Archive for Thursday, November 30, 2006

Forty years later: Art student grows up

November 30, 2006

Last Saturday I was ringing the Salvation Army bell at Petro Deli. A lady got out of her car and mentioned that she used to live just a block or so away. When she told me her name, I remembered her immediately and that her daughter, at the age of six, was my first art student about 40 years ago.

I asked about my little art student and she said she was in the car and all grown up.

When she joined us, she said to me, "Am I in trouble?"

I said, "Yes, you are in trouble," and I started to tell her about some of the tricks she played on her family and me.

She outsmarted her family by leaving for school in the morning and returning home at the right time every day. This went on for a week before her family caught on to what she was doing.

As far as I knew she never did tell them how she did it, and I never knew where she spent her days.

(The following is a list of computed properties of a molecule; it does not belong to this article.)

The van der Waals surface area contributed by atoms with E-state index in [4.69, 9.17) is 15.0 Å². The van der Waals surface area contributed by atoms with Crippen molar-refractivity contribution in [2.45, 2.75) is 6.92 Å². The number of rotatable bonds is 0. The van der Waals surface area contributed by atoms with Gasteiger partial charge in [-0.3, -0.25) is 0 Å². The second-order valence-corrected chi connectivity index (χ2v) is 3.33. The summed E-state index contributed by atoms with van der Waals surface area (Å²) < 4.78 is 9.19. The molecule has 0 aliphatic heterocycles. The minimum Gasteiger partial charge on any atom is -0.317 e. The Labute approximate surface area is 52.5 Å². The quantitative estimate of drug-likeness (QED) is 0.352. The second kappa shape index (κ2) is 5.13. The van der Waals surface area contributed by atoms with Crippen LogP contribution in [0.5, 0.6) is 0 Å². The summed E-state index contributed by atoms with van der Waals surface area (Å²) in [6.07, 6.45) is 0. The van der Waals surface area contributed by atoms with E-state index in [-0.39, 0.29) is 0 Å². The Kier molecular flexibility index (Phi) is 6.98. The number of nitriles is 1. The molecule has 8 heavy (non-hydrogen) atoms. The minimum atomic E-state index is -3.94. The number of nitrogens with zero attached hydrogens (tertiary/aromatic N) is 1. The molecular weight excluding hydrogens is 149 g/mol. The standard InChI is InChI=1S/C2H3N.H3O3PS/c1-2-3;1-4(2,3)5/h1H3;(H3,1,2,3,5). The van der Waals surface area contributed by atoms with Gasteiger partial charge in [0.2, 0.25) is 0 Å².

Her family had the girl evaluated to see what would help the situation and found out she loved to draw, so they asked me if I would give her art lessons. That was a real challenge for me.

Every time I asked her a question, I got an answer that I thought should never come from a 6-year-old. So 40 years later, I realized what she meant when I asked her if she was going to put curtains in the windows of the house I had her draw and she said, "It's your picture."

Now I realize she did not want to draw that house or any other thing I asked her to draw.

There were times she would not give me the money her mother gave her for the lesson until she got 10 feet from the house and would turn around and say, "Do you want something?"

She says she still doodles, at her desk on her job as a police dispatcher in a nearby city. It was great to see her after all of those years.

Artists seem to always want to figure things out on their own. The experience helped me when I gave art lessons to my own grandchildren. We took turns being the teacher, and that way they could draw what they really wanted to draw and they did not lose interest.

That seemed to work, because all four of those grandchildren are in the art field today.


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